Category Archives: civic literacy

Compelling Stories

The Iowa Department of Education released draft Social Studies standards last month. Written by the Social Studies Standards Writing Team between January and June 2016, the draft standards are in the process of being reviewed by the Social Studies Standards Review Team, which met for the first time on November 8th.

The draft standards are self-described as “a bold step toward a vision of social studies for all of Iowa’s students.” Bold or not, the draft standards offer an impoverished vision of social studies, driven by skills rather than content knowledge in the disciplines of history, geography, economics, and government.

Skills driven standards can’t go out of fashion fast enough, in my opinion. Content knowledge is power. The power to think, to create, to apply, to evaluate, to understand, and the power to acquire more knowledge within a particular discipline. [See David Didau, for example, on the impossibility of separating skills from knowledge.]

These standards fail to effectively outline much in the way of content knowledge students should acquire (more on this in a bit), but, also, having turned away from content driven standards, the Social Studies Studies Writing Team has apparently determined that the purpose of social studies education in Iowa is to develop the “civic competence” of students instead of building their content knowledge.

From the introduction of the draft standards:

Preparing students for the 21st century cannot be accomplished without a strong emphasis on the social studies. The founders of our country emphasized that the vitality and security of a democracy depends upon the education and willingness of its citizens to participate actively in society. This level of participation requires civic competence. In other words, it is imperative that our future generations gain an understanding of the core concepts of social studies. Life in the United States within our democratic system is constantly changing which creates varying social circumstances. As a result, citizens need to adapt to such changes in order to sustain vital democratic traditions. Meeting this need is the mission of the social studies.

As we work to carry on the ideals of the founders, we are compelled to revisit our fundamental beliefs and institutions and to construct new social contexts and relationships. The Iowa Core in Social Studies reflects the belief that the informed social studies student comprehends and applies to personal and public experiences the core content perspectives of the many academic fields of the social studies. Our entire social experiences, as well as our republic, are established upon the principles of individual citizenship. Therefore, it is necessary to pay attention to the education of those future citizens.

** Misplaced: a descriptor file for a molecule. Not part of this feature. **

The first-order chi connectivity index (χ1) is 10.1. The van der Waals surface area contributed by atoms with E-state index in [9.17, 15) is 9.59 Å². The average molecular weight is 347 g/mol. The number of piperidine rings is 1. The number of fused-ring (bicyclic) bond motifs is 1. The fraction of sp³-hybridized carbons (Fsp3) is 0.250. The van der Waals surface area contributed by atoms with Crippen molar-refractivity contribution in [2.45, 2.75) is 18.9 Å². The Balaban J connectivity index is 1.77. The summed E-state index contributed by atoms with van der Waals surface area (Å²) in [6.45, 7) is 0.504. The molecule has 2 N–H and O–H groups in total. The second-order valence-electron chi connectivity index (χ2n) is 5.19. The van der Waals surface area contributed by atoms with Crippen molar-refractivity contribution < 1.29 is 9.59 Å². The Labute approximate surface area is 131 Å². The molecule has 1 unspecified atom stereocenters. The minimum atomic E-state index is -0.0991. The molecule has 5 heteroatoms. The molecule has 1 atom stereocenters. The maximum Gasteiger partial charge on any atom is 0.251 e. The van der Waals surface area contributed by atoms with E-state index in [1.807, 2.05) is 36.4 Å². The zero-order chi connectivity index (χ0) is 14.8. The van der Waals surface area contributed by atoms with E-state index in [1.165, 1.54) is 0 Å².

The Iowa Core for Social Studies is premised upon a rigorous and relevant K – 12 social studies program. Engaging students in the pursuit of active informed citizenship will require a broad range of understandings and skills. It will also require an articulated district curriculum which connects students to the social world through informed instructional experiences led by teachers who are committed to active civic participation. This represents a bold step toward a vision of social studies for all of Iowa’s students.

If the problem isn’t immediately apparent, let’s take a look at the inquiry anchor standard taking informed action. Under the draft standards, Kindergarten students are expected to “[t]ake group or individual action to help address local, regional, and/or global problems (e.g., letters to the editor, public service announcement, community service projects, and posters).”

While I agree with the writing team that education is important to prepare students for whatever civic engagement they choose to pursue, there is an important distinction to be made between teaching the relevant content of history, geography, economics, and government that could form the foundation of civic participation and directing that actual civic participation under the guise of developing civic competence.

Setting aside that Kindergarteners seem unlikely to possess the skills and knowledge to craft effective letters to the editor, we’re talking about state actors directing students to make political speech and take other political action. I can’t see any way for this to be done in a content and viewpoint neutral way. It seems like this should have been an obvious problem for a group purporting to carry on the work of the Founders, but apparently it wasn’t.

As an alternative, I’d like to see Iowa develop history-driven (chronological order, please) content standards (see, as an example, South Carolina’s 2005 social studies standards). Through the study of history, students have the opportunity to learn about the structure of our government institutions and the reasons why our government institutions are structured the way they are. In addition, our history is full of compelling stories of political action and movements that have shaped our nation–the Declaration of Independence, the Federalist Papers, the abolitionist movement, the temperance movement, the women’s suffrage movement, the labor movement, the civil rights movement, and more. These stories can help students build the foundational knowledge of civic competence while leaving them to make their own choices about their own political activity.